Thus the "Olga Poems" are both personal and universal—as fine elegies are meant to be. The theme is both private and public, for it addresses the poet’s own problem of finding a "clearing / in the selva oscura," and the dilemma posed by the need for the artist to speak out of the experience within, responding to the disorder of the world without. The language of the poems is controlled and evocative, sensuous at times, coldly realistic at times, the figurative language both immediate and symbolic in its overtones.


On your hospital bed you lay

in love, the hatreds

that had followed you, a

comet’s tail, burned out

as your disasters bred of love

burned out,

while pain and drugs

quarreled like sisters in you—


The emotion is strong, but it is reigned in by the necessity of looking past the poet’s grief for her dead sister and toward the immediacy of her own concerns as both artist and "poet of the world." The "Olga Poems" testify to the belief that Levertov was able to combine her aesthetic gift with what would become now a lifelong concern: the need to give expression to her social consciousness, careful not to betray her artistic calling.

Olga is a haunting echo in Levertov’s poetry—a motif that appears and reappears as Levertov groups her poetry—not according to chronology, she points out, but according to theme. Thus, in as late a volume as Breathing the Water, a poem "To Olga" appears. It is a poignant backward glance at childhood, before they spoke "less and less." Most moving is the penultimate stanza that reveals Levertov’s remarkable ability for portraying the sisters "benighted but not lost":


I felt the veil

of sadness descend


but I was never afraid for us,

we were benighted but not lost, and I trusted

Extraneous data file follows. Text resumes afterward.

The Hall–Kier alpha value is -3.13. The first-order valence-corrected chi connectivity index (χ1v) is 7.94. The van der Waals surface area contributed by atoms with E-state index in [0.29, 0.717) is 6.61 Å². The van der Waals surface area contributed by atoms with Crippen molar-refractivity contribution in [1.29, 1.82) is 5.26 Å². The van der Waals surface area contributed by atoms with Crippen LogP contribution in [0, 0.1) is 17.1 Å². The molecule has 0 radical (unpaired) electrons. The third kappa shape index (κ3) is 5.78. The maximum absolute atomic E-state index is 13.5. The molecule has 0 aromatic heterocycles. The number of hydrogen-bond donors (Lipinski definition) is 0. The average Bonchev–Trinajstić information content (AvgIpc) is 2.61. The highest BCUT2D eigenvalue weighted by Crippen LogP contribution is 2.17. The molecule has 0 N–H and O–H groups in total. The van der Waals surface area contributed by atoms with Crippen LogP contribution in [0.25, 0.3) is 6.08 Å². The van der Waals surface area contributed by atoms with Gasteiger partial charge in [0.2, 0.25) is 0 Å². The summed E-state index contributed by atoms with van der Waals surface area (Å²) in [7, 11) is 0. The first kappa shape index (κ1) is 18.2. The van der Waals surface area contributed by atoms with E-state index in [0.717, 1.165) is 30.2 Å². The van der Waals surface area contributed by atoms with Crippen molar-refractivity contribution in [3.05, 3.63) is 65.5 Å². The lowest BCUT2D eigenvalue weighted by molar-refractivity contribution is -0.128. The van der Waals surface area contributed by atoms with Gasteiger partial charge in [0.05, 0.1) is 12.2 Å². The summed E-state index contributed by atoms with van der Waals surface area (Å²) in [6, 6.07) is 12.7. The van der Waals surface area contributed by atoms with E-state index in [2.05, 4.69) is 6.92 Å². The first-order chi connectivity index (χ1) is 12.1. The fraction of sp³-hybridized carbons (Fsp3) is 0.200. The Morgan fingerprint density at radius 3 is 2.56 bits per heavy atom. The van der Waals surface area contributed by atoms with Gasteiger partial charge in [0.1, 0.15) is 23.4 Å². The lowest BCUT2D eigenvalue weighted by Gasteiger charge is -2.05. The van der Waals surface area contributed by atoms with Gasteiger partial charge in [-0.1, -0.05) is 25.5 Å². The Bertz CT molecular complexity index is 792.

utterly that at last,

however late, we’d get home.

No owl, no lights, the dun ridges

of ploughland fading. No matter.

I trusted you.


Whatever Levertov’s personal feelings about her "brave . . . lost" sister, Olga shines in her poetry like an exiled spark.

[. . . .]

One senses that Denise Levertov’s sister, Olga, an activist through most of her brief life, is ever present in Levertov’s consciousness—and particularly when her themes are driven by conscience. "A Note to Olga, 1966" is the poet’s account of a peaceful rally to "Stop the War." The hue and cry had already spread throughout the country. Olga is the ghostly presence supporting the demonstration as the haunting words of "We Shall Overcome" linger in the air:


Though I forget you

a red coal from your fire

burns in that box.


The lost sister seems to be one with the "limp and ardent" protesters dragged off in the police paddy-wagon. As I have already noted, the poet conjures up the vision of Olga in her own moments of "engagement," who would have proudly marched with those who shuffle along in the dark snow. From this point, Levertov recounts her role as an activist in an already popular cause. The poem is yet another perspective on the war—group action—which Levertov chronicles in future poems. While this is history, it is also poetry, because "A Note to Olga" with its poignant memories and comparisons of past and present activism is also reinforced by the form of the poem: its stanzaic pattern, its regular meter, and its sharp and unusual images—especially the opening image—visual and tactile— which sets the tone of the poem:


Of lead and emerald

the reliquary

that knocks my breastbone,


slung round my neck

on a rough invisible rope

that rubs the knob of my spine.


. . . . . . . . . . . . . . . . . . . . .


To Stay Alive, Denise Levertov explained in the "Author’s Preface," is "one person’s inner / outer experience in America during the ‘60's and the beginning of the ‘70's, an experience which is shared by so many and transcends the peculiar details of each life, though it can only be expressed in and through such details." Many of the poems were written while Mitchell Goodman, Dr. Benjamin Spock, and three other war resisters were on trial in the spring of 1968. But the volume also contains several poems, under the section titled Preludes, that had been included in The Sorrow Dance and Relearning the Alphabet: "Olga Poems," "A Note to Olga (1966)" (Olga had died in 1964), "Life at War," "What Were They Like?" "Advent 1966," "Tenebrae," and "Enquiry." The justification for their inclusion, Levertov explains "is esthetic—it assembles separated parts of a whole. . . . that whole being seen as having some value not as mere ‘confessional’ autobiography, but as a document of some historical value. . . ."


Title Audrey T. Rodgers: On "Olga Poems" Type of Content Criticism
Criticism Author Audrey T. Rodgers Criticism Target Denise Levertov
Criticism Type Poet Originally Posted 09 Jun 2020
Publication Status Excerpted Criticism Publication Denise Levertov: The Poetry of Engagement